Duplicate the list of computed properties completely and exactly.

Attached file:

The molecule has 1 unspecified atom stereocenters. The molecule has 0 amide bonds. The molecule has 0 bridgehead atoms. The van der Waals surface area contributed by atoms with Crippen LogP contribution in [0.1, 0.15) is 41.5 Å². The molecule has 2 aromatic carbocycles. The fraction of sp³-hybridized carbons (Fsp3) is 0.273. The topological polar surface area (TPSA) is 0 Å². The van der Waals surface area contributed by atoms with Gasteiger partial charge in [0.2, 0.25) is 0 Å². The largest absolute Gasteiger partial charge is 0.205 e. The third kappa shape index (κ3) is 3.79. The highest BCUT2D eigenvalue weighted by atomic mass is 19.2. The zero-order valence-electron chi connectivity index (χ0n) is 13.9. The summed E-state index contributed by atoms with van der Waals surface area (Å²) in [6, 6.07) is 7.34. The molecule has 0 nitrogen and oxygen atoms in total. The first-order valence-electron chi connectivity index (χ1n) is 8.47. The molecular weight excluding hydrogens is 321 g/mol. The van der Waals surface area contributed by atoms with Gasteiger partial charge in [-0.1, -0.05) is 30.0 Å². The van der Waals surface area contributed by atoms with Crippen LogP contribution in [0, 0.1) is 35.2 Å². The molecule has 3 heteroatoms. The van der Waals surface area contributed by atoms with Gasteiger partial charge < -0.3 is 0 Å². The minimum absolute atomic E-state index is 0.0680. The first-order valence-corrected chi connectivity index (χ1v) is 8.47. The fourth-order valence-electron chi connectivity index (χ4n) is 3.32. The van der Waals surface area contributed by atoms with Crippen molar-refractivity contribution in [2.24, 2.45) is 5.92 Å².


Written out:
The molecule has 1 unspecified atom stereocenters. The molecule has 0 amide bonds. The molecule has 0 bridgehead atoms. The van der Waals surface area contributed by atoms with Crippen LogP contribution in [0.1, 0.15) is 41.5 Å². The molecule has 2 aromatic carbocycles. The fraction of sp³-hybridized carbons (Fsp3) is 0.273. The topological polar surface area (TPSA) is 0 Å². The van der Waals surface area contributed by atoms with Gasteiger partial charge in [0.2, 0.25) is 0 Å². The largest absolute Gasteiger partial charge is 0.205 e. The third kappa shape index (κ3) is 3.79. The highest BCUT2D eigenvalue weighted by atomic mass is 19.2. The zero-order valence-electron chi connectivity index (χ0n) is 13.9. The summed E-state index contributed by atoms with van der Waals surface area (Å²) in [6, 6.07) is 7.34. The molecule has 0 nitrogen and oxygen atoms in total. The first-order valence-electron chi connectivity index (χ1n) is 8.47. The molecular weight excluding hydrogens is 321 g/mol. The van der Waals surface area contributed by atoms with Gasteiger partial charge in [-0.1, -0.05) is 30.0 Å². The van der Waals surface area contributed by atoms with Crippen LogP contribution in [0, 0.1) is 35.2 Å². The molecule has 3 heteroatoms. The van der Waals surface area contributed by atoms with Gasteiger partial charge < -0.3 is 0 Å². The minimum absolute atomic E-state index is 0.0680. The first-order valence-corrected chi connectivity index (χ1v) is 8.47. The fourth-order valence-electron chi connectivity index (χ4n) is 3.32. The van der Waals surface area contributed by atoms with Crippen molar-refractivity contribution in [2.24, 2.45) is 5.92 Å².